Yair Flicker, BS/MSE ’06, is founder and president of SmartLogic, a consulting company that builds custom web and mobile-based software. SmartLogic is a Baltimore-based company, and Flicker is active in the Baltimore tech and entrepreneurship ecosystem.

Wendy Bolger is director of the Simon Center for Innovation & Entrepreneurship at Loyola University Maryland. Bolger’s career has spanned public and private sectors, including as an entrepreneur. Loyola and the Pava Center collaborate to expand entrepreneurship opportunities for students across the Baltimore region.

For this spring accelerator, 50 teams applied, and 10 were accepted. Several teams have progressed throughout the spring semester following their December 2023 Demo Day. Two current Fuel teams (Meloscene and Squid 3 Space) also competed at the Carey Business School Venture Showcase on April 30. Of the seven remaining teams competing at Carey’s showcase this year, four completed Fuel’s fall accelerator in 2023.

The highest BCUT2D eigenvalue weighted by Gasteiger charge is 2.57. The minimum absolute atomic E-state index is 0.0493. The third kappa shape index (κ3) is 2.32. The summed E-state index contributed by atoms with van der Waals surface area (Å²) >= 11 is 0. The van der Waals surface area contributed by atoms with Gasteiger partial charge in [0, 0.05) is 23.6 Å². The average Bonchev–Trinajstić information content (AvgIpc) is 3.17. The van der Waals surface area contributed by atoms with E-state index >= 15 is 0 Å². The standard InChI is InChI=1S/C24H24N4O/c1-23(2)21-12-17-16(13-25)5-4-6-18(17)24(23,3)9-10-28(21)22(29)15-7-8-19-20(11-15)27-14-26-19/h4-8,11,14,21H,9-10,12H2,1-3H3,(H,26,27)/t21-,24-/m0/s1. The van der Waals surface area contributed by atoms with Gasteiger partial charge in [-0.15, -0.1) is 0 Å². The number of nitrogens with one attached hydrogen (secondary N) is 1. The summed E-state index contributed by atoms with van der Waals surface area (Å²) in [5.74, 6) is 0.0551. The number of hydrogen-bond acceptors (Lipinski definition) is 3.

Each team participating in the Fuel accelerator receives a $5,000 stipend, and teams are chosen by a team of judges, the audience and their fellow cohort members to receive additional prize money. At the end of the event, the grand prize, selected by the judges, the cohort prize chosen by fellow founders, and the attendees’ audience prize are all revealed.

Fuel Spring Cohort 2024

Squid3 Space (pictured) was chosen for the grand prize of $12,000, by the four judges. A satellite thermal control software system, Squid3 can also be used in greenhouses on Earth to control temperatures. Squid3 Space also presented their innovation at the Carey Business School’s Venture Showcase evening on April 30.

Higher Grounds (pictured) won the audience award of $5,000. Their vending machines will be available 24/7 and strategically placed in central locations throughout the Johns Hopkins University campus. In the years ahead, they plan to move to other college campuses throughout the U.S. 

Evoked Haptics was awarded the Cohort Prize of $3,000. They deliver noninvasive and naturalistic illusions of touch for consumer and medical applications using a wearable electrical stimulator, for those who have lost limbs or are facing neurological challenges.